Native American Jemez Handbuilt and Handpainted Wedding Vases
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Native American Jemez Handbuilt and Handpainted Wedding Vases by Mary Small
The Wedding Vase is an ancient vessel still used in traditional Pueblo wedding ceremonies. One spout of the vessel represents the husband and the other the wife. The looped handle represents the unity achieved with marriage. The space created within the loop represents the circle of life. In the traditional ceremony, the couple drink nectar (prepared by the medicine man) from the spouts to represent the blending their lives. The pot is a reflection of the ancient rite.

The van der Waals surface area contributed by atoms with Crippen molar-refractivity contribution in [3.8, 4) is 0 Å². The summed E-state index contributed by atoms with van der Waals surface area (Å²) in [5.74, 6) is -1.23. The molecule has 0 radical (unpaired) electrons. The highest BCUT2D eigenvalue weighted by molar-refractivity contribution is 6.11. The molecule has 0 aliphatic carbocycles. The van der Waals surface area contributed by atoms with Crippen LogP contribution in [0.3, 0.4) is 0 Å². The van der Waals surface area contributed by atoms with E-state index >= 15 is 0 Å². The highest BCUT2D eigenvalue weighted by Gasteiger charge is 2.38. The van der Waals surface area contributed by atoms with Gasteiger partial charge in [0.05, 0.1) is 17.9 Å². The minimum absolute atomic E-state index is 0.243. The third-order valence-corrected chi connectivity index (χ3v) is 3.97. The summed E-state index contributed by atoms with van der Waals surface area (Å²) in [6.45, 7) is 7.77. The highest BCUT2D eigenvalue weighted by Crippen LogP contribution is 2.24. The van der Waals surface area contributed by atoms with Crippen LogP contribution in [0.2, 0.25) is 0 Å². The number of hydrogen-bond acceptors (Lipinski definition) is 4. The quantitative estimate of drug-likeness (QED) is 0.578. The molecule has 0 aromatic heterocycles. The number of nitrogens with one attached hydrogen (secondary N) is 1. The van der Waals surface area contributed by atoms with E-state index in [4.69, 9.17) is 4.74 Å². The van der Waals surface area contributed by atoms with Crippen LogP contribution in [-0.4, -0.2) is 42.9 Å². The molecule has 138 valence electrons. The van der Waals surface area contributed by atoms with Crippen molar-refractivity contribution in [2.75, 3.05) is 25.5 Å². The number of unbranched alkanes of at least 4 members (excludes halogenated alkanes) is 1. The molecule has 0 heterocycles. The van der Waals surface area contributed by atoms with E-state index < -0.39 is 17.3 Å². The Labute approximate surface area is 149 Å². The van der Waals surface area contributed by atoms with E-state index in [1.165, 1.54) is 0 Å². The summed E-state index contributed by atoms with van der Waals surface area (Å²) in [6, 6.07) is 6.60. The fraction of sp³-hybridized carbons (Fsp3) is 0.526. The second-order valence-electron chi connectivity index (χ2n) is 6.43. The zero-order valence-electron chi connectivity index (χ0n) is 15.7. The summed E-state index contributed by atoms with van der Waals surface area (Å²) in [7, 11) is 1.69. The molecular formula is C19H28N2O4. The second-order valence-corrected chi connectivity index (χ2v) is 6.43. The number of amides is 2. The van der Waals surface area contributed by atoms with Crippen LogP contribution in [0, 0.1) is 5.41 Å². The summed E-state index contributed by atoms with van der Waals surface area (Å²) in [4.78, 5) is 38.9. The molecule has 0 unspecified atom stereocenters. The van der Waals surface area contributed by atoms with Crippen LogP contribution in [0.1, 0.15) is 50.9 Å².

Native American potter and sculptor Mary Small, of Jemez Pueblo New Mexico, IACA Artist of the Year for 2002, has learned to work clay in the traditional coiling method of her ancestors, using clays dug on Jemez land and hand-painted with clay glazes which are fired outdoors over cottonwood coals after each application of color. She and her husband, Ivan Small, developed the delicate matte gray glaze that distinguishes their pieces from other Native American potters. Pottery making is a continuing prayer in her life. I ask a blessing for each stage. Before beginning to make pottery, I ask Mother Earth to give me good clay because my belief is strong. I respect my potteries. When they are finished, they are blessed. They have power. Whoever buys the pottery should have a nice home, a happy life and a sacred object because there are a lot of prayers in my potteries. Each piece of pottery is a contribution to the interaction with nature so necessary for protection of the people on earth. She has won many awards for her pottery including Santa Fe Indian Market, Powhatan Renape Nation Indian Arts Festival, Heard Museum Show, New Mexico State Fair, Gallup Inter-tribal Indian Ceremonial, and Indian Artist of the Year. She was taught by her mother, Perfectita Toya, and Mary has been making pottery since 1950. Mary Small's pottery is featured in the Heard Museum, the Denver Museum of Natural History and the Smithsonian Institution, as well as in permanent collections throughout the country.